TUNIS (Reuters) - The bodies of 36 men found near the eastern Libyan town of al-Abyar in October appear to have been summarily executed by armed groups loyal to Khalifa Haftar’s Libyan National Army (LNA), Human Rights Watch said on Wednesday.
Local police found the bodies on a main road about 50 km east of Benghazi in an area controlled by the LNA. Shortly afterwards, the LNA said it was launching an investigation.
Libya is divided between rival governments and armed factions. The LNA controls most of the east, where Haftar has expanded his power over the past three years, waging a long campaign against Islamists and other opponents for control of Benghazi.
Haftar’s buy-in is seen as crucial for any effective political deal to unify the oil-rich North African country, and he has been increasingly courted by Western powers.
The bodies found near al-Abyar were the latest in a number of such cases in eastern Libya.
Relatives of six of the victims told HRW they had been seized from their homes on different dates by armed groups loyal to the LNA in Benghazi or other locations, the U.S.-based group said in statement.
All the relatives said that the victims bore gunshot wounds and had their hands tied behind their backs, and that families had been prevented from putting up tents outside their houses in Benghazi to receive guests during a traditional three-day mourning period, HRW added.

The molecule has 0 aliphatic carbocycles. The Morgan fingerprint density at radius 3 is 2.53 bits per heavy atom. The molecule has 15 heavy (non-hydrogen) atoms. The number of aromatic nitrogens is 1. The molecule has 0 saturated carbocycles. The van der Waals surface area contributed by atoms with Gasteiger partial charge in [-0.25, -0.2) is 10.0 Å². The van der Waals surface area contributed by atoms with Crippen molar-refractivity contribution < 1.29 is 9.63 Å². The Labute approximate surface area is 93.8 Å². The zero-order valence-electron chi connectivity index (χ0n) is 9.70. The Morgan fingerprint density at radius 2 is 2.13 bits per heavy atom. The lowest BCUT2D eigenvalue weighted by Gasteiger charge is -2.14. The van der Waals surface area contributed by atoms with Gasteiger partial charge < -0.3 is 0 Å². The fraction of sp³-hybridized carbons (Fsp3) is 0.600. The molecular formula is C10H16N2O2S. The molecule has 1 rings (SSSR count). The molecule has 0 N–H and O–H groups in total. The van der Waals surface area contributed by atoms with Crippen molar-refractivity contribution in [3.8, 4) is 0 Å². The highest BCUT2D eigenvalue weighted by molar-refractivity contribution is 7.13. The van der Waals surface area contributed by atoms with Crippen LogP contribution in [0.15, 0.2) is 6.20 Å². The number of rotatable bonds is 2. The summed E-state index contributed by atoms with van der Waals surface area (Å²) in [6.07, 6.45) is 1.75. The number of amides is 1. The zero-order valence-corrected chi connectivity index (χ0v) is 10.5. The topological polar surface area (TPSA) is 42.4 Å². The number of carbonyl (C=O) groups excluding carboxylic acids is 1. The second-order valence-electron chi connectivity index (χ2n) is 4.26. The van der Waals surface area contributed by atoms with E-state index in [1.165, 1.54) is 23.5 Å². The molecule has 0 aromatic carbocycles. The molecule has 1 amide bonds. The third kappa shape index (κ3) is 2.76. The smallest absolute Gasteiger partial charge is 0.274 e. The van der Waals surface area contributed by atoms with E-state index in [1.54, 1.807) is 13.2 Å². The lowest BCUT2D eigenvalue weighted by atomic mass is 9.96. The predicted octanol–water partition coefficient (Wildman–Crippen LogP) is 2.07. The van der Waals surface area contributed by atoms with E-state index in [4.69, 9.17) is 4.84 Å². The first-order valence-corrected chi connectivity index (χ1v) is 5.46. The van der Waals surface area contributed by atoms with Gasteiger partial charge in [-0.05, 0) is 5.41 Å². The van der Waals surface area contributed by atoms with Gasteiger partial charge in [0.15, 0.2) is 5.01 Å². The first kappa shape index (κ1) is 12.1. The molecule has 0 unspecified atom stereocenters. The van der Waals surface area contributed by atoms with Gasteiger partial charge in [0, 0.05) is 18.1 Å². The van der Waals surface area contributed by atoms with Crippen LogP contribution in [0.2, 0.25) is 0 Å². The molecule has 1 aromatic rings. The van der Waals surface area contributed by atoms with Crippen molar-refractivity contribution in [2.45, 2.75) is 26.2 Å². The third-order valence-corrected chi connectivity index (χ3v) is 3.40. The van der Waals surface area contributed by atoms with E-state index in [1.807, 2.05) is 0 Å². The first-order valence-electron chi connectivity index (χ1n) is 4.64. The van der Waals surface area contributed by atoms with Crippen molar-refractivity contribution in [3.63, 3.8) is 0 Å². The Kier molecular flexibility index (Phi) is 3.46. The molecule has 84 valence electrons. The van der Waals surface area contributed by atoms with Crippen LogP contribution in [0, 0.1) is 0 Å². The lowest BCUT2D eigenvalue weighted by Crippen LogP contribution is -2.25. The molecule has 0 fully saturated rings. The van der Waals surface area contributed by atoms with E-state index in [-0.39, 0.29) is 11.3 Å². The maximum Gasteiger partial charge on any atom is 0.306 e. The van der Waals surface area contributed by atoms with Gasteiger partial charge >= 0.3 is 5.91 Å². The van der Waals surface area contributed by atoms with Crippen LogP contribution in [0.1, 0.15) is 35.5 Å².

It cited a forensic investigator who reviewed pictures of 23 of the bodies as saying the injuries were consistent with executions at point-blank range.
“The Libyan National Army’s pledges to conduct inquiries into repeated unlawful killings in areas under their control in eastern Libya have so far led nowhere,” said Eric Goldstein, HRW’s deputy Middle East and North Africa director.
“The LNA will be condoning apparent war crimes if their pledge to investigate the gruesome discovery in al-Abyar proves to be another empty promise.”
An LNA spokesman gave no immediate comment.
The LNA has said it is investigating the commander of an elite forces unit who is sought by the International Criminal Court (ICC) for allegedly executing dozens of prisoners, though his exact whereabouts remain unclear.
Reporting by Aidan Lewis; editing by Mark Heinrich